Lauren Holleyman Submitted 2017-08-08
There are a variety of different reasons as to why people decide to go into healthcare careers. At the fundamental level, those seeking these careers most often do so simply for the reason that they want to help people. Not only do they wish to help people— they wish to save lives.
Although I am not yet in medical school, I am somewhat practiced, as a pre-medicine student, in the skills required for basic life support. One thing I know to be true about life support is that not only is this knowledge accessible, but it should be accessed by the general public. During my most recent CPR training, my instructor told the class that most everyone who actually is in a situation where CPR is necessary, is very frightened and anxious about their capabilities, and most will decide to forgo administrating basic life support, even though they are certified. My instructor added that in most every case, the attempt to perform CPR alone gives exponentially more hope for a better outcome than not performing it at all. Upon hearing this information, I realized just how important the knowledge of these techniques is, even for a pre-medicine student who has yet to attend medical school.
As a physician, I will need to be prepared both mentally and physically before performing life saving techniques on patients. With any learned skill, the rule is that practice makes perfect, and medical treatment is no exception. In my career, I will make it a habit to mentally run through the procedures involved in life support. The more I repeat the steps to life support techniques, the easier they will be for me to recall them in a life-threatening situation. Along with this technique, I will create emergency scenarios in my head and picture a patient in distress. The point of this is to bring my mind to a place of anxiety so that I may practice controlling my fears and visualize working under pressure in a calm manner. Something that I found very useful in one of my psychology courses was the practice of self-care, which is vital in preventing burnout for those working in the healthcare field. My professor promoted the idea of visualization to reduce future anxiety, and reminded students of the importance of taking care of one’s mental state, which is often overlooked in those who are preoccupied with taking care of others. Another way to prepare mentally for performing life saving techniques is to engage in conversation with others who have been in emergency situations and performed life support, to gain insight as to how they handled the situation and what they learned from it. In doing this, I can hopefully avoid mistakes made by other care providers and repeat success stories.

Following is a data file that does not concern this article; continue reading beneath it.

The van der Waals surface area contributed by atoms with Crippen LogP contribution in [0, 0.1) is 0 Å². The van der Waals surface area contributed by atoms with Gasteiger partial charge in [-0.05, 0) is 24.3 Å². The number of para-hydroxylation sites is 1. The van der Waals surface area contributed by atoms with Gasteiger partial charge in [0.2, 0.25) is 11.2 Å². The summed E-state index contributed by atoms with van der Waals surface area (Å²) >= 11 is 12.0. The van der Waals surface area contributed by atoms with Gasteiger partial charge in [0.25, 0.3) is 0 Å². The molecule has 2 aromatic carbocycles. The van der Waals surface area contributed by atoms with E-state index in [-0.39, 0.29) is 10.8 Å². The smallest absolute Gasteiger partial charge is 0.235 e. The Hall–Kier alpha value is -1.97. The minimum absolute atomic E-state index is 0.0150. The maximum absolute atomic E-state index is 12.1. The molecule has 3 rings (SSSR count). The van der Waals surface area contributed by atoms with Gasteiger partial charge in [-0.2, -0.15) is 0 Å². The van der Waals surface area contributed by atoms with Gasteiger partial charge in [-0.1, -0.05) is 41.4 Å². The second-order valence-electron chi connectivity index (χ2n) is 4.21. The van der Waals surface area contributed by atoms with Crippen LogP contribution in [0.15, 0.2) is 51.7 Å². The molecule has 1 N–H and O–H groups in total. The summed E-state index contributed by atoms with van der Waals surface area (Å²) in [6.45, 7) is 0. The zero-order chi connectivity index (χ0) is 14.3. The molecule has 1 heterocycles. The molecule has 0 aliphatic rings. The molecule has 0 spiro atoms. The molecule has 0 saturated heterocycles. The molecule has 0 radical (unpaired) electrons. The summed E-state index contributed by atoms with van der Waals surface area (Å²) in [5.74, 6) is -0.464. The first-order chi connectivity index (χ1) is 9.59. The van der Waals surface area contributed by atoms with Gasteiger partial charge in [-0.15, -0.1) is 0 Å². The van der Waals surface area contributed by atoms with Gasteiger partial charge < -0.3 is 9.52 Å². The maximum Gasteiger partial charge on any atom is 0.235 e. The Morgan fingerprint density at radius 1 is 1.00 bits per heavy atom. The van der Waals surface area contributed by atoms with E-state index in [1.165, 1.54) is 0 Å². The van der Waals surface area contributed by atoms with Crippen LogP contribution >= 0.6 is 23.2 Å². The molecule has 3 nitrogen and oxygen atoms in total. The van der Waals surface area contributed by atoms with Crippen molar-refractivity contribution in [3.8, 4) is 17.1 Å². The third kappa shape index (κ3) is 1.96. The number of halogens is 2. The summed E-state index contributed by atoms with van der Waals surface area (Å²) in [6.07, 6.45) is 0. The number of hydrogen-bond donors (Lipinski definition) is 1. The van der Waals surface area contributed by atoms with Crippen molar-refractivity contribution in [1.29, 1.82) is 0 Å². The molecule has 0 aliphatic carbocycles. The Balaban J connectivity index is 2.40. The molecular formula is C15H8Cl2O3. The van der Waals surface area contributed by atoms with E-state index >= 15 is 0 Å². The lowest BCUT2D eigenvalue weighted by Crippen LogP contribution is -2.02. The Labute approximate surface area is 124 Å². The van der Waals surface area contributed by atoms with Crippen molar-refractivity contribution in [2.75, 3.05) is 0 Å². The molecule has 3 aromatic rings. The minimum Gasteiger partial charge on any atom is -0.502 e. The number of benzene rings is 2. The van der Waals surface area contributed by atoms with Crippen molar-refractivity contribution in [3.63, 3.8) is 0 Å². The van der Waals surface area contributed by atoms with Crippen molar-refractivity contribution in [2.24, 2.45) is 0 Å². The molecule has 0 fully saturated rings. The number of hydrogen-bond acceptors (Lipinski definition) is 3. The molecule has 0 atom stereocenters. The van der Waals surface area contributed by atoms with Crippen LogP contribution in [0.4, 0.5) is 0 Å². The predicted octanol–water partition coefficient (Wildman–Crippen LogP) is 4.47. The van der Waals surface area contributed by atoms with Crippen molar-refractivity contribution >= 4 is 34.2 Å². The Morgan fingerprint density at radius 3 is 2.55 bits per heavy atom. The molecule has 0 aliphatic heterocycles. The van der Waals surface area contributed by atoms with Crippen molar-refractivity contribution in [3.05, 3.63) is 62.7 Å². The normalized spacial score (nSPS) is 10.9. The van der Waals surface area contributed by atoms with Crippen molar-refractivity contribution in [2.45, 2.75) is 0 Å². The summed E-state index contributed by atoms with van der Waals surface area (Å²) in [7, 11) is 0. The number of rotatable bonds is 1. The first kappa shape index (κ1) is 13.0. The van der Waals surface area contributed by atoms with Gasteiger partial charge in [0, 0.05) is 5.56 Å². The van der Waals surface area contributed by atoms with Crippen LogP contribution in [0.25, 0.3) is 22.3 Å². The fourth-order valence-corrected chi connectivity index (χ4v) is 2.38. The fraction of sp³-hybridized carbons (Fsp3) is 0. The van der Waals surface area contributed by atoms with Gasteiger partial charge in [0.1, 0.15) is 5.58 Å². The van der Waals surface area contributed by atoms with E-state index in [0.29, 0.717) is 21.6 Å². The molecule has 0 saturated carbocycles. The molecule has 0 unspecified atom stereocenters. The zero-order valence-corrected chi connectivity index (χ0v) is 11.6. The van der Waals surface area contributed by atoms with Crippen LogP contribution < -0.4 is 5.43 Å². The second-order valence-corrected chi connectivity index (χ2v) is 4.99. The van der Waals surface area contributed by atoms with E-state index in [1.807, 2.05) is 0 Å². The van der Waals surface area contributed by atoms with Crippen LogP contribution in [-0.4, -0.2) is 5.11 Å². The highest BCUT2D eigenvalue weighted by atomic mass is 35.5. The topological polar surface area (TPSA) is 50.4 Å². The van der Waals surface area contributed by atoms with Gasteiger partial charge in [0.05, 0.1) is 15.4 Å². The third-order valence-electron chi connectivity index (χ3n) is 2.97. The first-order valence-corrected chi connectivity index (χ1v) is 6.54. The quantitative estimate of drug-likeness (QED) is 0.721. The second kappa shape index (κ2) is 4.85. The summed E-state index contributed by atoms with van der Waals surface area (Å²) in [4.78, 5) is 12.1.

Physical preparation is equally as important as mental preparation in the world of life-saving. The most obvious way to physically practice life support is the use of dummies. They provide a zero-threat environment to practice the hands-on skills for CPR, AED use, and other rescue techniques. One technique for honing life support skills is by performing drills, in which a dummy plays the role as the distressed patient, and the situation is treated as if there were a real-life emergency. This takes the mental preparation of running through emergency scenarios and pairs it with the physical act of performing the life saving techniques necessary for any given emergency scenario. This way, when I am in a situation where one of my patient needs my assistance due to cardiac arrest or another emergency, my muscle memory along with my life support steps will be rehearsed and ready to go.
Emergency situations are filled with abundant stress and anxiety, and the best way to deal with this inevitability is through proper preparation. It is important for me to not only prepare for life support situations, but to also refresh and update my knowledge on the latest techniques that are standardized. As research provides more knowledge of the best approaches at performing life support, the standards and protocols for certain procedures are likely to change and evolve for the better. It is my duty as a responsible medical student and future physician to stay up-to-date on these standards and protocols. Coming out on the other side of an emergency situation with a saved patient is the best possible outcome in an emergency, and it is one of the most rewarding feelings that humans can know. For this reason, I aspire to not only become a physician, but a responsible, practiced physician. I will strive each day to become the physician that I would want treating me if I were a patient in an emergency.
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